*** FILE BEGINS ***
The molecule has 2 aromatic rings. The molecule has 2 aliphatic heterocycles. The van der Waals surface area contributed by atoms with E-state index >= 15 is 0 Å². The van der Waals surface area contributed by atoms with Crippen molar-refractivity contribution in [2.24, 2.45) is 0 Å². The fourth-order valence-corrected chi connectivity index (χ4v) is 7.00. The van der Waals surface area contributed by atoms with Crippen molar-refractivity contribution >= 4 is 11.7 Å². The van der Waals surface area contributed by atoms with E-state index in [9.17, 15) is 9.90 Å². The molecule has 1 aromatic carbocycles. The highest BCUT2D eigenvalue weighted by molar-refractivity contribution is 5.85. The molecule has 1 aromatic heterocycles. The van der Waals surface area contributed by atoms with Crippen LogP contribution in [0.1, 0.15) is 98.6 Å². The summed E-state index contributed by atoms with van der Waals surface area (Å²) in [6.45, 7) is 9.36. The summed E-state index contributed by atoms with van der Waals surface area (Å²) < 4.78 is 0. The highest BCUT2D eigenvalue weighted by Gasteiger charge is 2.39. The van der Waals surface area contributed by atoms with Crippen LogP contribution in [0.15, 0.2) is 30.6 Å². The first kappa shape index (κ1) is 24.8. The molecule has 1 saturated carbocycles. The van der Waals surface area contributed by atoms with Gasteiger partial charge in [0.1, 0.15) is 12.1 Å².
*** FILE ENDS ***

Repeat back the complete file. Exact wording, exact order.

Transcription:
The molecule has 2 aromatic rings. The molecule has 2 aliphatic heterocycles. The van der Waals surface area contributed by atoms with E-state index >= 15 is 0 Å². The van der Waals surface area contributed by atoms with Crippen molar-refractivity contribution in [2.24, 2.45) is 0 Å². The fourth-order valence-corrected chi connectivity index (χ4v) is 7.00. The van der Waals surface area contributed by atoms with Crippen molar-refractivity contribution >= 4 is 11.7 Å². The van der Waals surface area contributed by atoms with E-state index in [9.17, 15) is 9.90 Å². The molecule has 1 aromatic carbocycles. The highest BCUT2D eigenvalue weighted by molar-refractivity contribution is 5.85. The molecule has 1 aromatic heterocycles. The van der Waals surface area contributed by atoms with Crippen LogP contribution in [0.1, 0.15) is 98.6 Å². The summed E-state index contributed by atoms with van der Waals surface area (Å²) in [6.45, 7) is 9.36. The summed E-state index contributed by atoms with van der Waals surface area (Å²) < 4.78 is 0. The highest BCUT2D eigenvalue weighted by Gasteiger charge is 2.39. The van der Waals surface area contributed by atoms with Crippen LogP contribution in [0.15, 0.2) is 30.6 Å². The first kappa shape index (κ1) is 24.8. The molecule has 1 saturated carbocycles. The van der Waals surface area contributed by atoms with Gasteiger partial charge in [0.1, 0.15) is 12.1 Å².